(CBC News) – The federal government is investigating allegations by senior Mounties that RCMP Commissioner William Elliott is abusive and insulting, Public Safety Minister Vic Toews said Tuesday.
“Some comments have come to my attention fairly recently and we are doing an analysis to see whether these concerns are merited,” he said.
Toews said the complaints are “essentially an internal matter in the RCMP, but one that concerns me because of the impact the RCMP have generally throughout the country.”
This is a stressful time for the force, which is implementing sweeping reforms, he said.
CBC News reported Monday that as many as 10 senior members of the force, including deputy commissioners Tim Killam and Raf Souccar, have complained to Toews and to the Prime Minister’s Office about Elliott’s conduct.
Behaviour at issue
The officers have accused Elliott of being verbally abusive, closed-minded, arrogant and insulting. One complaint described an enraged Elliott throwing papers at an officer.
Elliott, the first civilian to lead the Mounties, was appointed by Prime Minister Stephen Harper in July 2007.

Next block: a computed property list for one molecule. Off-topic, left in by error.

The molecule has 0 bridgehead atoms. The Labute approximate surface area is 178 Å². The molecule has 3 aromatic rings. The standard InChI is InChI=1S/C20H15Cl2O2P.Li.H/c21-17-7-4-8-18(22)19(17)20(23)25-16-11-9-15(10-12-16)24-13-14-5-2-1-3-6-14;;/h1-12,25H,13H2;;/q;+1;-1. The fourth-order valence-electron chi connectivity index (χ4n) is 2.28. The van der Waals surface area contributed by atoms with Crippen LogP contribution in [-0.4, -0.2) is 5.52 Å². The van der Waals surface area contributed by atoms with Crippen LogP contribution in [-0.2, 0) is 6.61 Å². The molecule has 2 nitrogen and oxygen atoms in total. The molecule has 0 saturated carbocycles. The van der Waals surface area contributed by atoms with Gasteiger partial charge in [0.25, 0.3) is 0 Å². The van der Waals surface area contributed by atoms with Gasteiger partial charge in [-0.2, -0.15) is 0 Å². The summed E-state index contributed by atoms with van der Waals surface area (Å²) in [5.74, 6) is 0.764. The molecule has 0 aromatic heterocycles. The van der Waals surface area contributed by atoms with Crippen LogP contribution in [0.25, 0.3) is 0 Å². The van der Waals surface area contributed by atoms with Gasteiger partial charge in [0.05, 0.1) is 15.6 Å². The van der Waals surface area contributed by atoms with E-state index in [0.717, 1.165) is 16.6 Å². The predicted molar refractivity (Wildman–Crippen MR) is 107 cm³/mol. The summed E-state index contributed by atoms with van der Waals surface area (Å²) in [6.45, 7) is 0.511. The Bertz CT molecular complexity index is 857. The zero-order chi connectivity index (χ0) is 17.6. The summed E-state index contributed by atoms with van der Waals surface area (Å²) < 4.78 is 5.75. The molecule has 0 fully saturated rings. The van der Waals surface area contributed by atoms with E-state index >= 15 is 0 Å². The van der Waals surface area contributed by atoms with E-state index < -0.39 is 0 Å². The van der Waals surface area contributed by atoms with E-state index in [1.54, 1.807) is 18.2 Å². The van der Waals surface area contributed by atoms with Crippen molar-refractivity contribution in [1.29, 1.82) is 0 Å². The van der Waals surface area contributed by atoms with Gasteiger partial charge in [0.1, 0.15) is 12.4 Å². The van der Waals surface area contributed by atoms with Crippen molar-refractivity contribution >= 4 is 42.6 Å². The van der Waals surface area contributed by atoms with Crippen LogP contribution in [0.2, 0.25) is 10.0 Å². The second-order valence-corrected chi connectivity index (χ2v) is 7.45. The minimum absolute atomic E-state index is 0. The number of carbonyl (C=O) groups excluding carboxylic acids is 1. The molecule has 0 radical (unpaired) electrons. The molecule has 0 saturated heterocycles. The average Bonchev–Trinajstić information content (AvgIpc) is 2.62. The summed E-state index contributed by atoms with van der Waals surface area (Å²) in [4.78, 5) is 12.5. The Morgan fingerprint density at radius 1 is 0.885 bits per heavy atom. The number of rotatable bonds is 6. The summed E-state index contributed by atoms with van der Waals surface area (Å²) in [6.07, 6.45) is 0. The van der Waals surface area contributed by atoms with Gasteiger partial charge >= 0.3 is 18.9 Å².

Veteran journalist Paul Palango, who has written extensively about the RCMP, says Elliott’s ferocious reputation has been apparent since his appointment.
“From the time he took over, [he] was reducing assistant commissioners and deputy commissioners to tears,” he told CBC News. “Some wanted to leave the force. Some did leave the force because of his attitude and his behaviour.”
Last year, Elliott attended a $44,000 course in Arizona that dealt with behavioural barriers to success, the CBC’s Alison Crawford reported.
He subsequently acknowledged to employees in a memo that he learned his actions can sometimes have negative impacts.
Whether it’s warranted, there’s no doubt the staff protest against the commissioner’s behaviour is unprecedented. The RCMP normally keep their problems securely private.
“The fact that they have broken ranks within what is effectively a paramilitary organization shows that, I think, there are some deep fissures,” Rob Gordon, director of the school of criminology at Simon Fraser University, told CBC News.